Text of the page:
“It would be a foolish guy who said never ever ever, but not in the next five or 10 years would be my view. Beyond that point I don’t know what it would be. It could well be if we ever make an SUV it'll be an autonomous EV SUV because that may be where technology is by the time people are interested in that,” Flewitt said.
For now the company remains focused on what it does best, making pure driving cars.
Right now he is focused on what many British carmakers are focused on, Brexit. Yes, the dreaded B-word, but Flewitt is keeping a level head about it all.
“Even I as a rabid car enthusiast I have to keep things in perspective. People won’t be worrying about being able to buy a McLaren if they can’t get food or can’t get medicine. One has to assume, I used to say assume, I now say hope or pray, that common sense will prevail here. We’ve got amazing trade relationships across Europe — are we really going to destroy that? It’s not as if someone can win here — everybody loses.”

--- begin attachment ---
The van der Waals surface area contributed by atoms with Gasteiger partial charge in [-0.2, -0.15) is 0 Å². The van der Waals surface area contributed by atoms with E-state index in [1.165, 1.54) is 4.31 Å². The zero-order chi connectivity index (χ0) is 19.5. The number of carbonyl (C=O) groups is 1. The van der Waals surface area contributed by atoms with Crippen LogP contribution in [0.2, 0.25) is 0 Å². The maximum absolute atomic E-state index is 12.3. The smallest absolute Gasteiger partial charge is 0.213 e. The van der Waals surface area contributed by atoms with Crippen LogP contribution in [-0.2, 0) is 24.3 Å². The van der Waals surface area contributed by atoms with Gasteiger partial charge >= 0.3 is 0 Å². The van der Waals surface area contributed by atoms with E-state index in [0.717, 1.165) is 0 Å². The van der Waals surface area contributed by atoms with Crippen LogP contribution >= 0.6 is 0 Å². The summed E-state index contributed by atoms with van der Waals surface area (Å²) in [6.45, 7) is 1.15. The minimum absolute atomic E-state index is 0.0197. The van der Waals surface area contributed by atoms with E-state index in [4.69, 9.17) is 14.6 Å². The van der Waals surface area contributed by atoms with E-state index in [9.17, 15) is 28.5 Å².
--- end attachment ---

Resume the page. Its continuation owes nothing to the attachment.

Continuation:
“We’re going to have a partnership with Europe, we just need to work out what the rules are,” he said
“I liked trading as part of the EU. As a manufacturer, as someone who manufactures in the UK and exports nothing could be easier for me. But we are where we are.”
In the meantime, McLaren is continuing to invest in new models and new technology, particularly when it comes to future drivetrains.
“We are going through an evolution in terms of engines effectively, drivetrains, so you don’t have to go back that many years ago and we were looking at naturally aspirated V12 engines. We’ve come to low capacity, turbocharged V8 engines and we are moving into hybridised powertrains and I do believe as that journey goes on, you get to electric powertrains either with chargeable batteries or fuel cells or whatever. I don’t know what that timescale is yet.
“For us the powertrain is part of what delivers the attributes, delivers the excitement of the vehicle. It isn’t there for its own right. There are companies that set up as an electric car company and their whole reason to be is they’re an electric car company.